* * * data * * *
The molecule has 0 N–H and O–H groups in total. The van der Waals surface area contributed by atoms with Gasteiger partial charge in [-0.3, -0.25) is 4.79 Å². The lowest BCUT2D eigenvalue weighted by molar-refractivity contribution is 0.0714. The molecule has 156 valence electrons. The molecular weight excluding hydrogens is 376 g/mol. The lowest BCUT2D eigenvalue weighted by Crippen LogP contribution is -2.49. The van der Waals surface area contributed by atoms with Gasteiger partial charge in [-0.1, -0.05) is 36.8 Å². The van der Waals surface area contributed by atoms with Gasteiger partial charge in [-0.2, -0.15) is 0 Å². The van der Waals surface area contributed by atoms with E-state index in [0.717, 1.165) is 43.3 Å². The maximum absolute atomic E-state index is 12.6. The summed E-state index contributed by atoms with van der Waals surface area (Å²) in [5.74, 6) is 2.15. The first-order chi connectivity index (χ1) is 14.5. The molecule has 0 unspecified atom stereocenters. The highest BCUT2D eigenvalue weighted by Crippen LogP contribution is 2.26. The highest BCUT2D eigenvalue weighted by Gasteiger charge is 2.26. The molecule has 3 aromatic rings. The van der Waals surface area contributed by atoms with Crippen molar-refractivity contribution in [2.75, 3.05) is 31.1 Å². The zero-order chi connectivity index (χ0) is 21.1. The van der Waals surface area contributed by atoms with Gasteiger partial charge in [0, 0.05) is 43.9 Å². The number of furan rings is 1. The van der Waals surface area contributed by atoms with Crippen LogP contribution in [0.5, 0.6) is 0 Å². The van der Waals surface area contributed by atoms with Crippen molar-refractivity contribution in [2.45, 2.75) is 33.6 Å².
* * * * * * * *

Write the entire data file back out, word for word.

The molecule has 0 N–H and O–H groups in total. The van der Waals surface area contributed by atoms with Gasteiger partial charge in [-0.3, -0.25) is 4.79 Å². The lowest BCUT2D eigenvalue weighted by molar-refractivity contribution is 0.0714. The molecule has 156 valence electrons. The molecular weight excluding hydrogens is 376 g/mol. The lowest BCUT2D eigenvalue weighted by Crippen LogP contribution is -2.49. The van der Waals surface area contributed by atoms with Gasteiger partial charge in [-0.1, -0.05) is 36.8 Å². The van der Waals surface area contributed by atoms with Gasteiger partial charge in [-0.2, -0.15) is 0 Å². The van der Waals surface area contributed by atoms with E-state index in [0.717, 1.165) is 43.3 Å². The maximum absolute atomic E-state index is 12.6. The summed E-state index contributed by atoms with van der Waals surface area (Å²) in [5.74, 6) is 2.15. The first-order chi connectivity index (χ1) is 14.5. The molecule has 0 unspecified atom stereocenters. The highest BCUT2D eigenvalue weighted by Crippen LogP contribution is 2.26. The highest BCUT2D eigenvalue weighted by Gasteiger charge is 2.26. The molecule has 3 aromatic rings. The van der Waals surface area contributed by atoms with Crippen molar-refractivity contribution in [2.75, 3.05) is 31.1 Å². The zero-order chi connectivity index (χ0) is 21.1. The van der Waals surface area contributed by atoms with Gasteiger partial charge in [0, 0.05) is 43.9 Å². The number of furan rings is 1. The van der Waals surface area contributed by atoms with Crippen LogP contribution in [0.5, 0.6) is 0 Å². The van der Waals surface area contributed by atoms with Crippen molar-refractivity contribution in [2.45, 2.75) is 33.6 Å².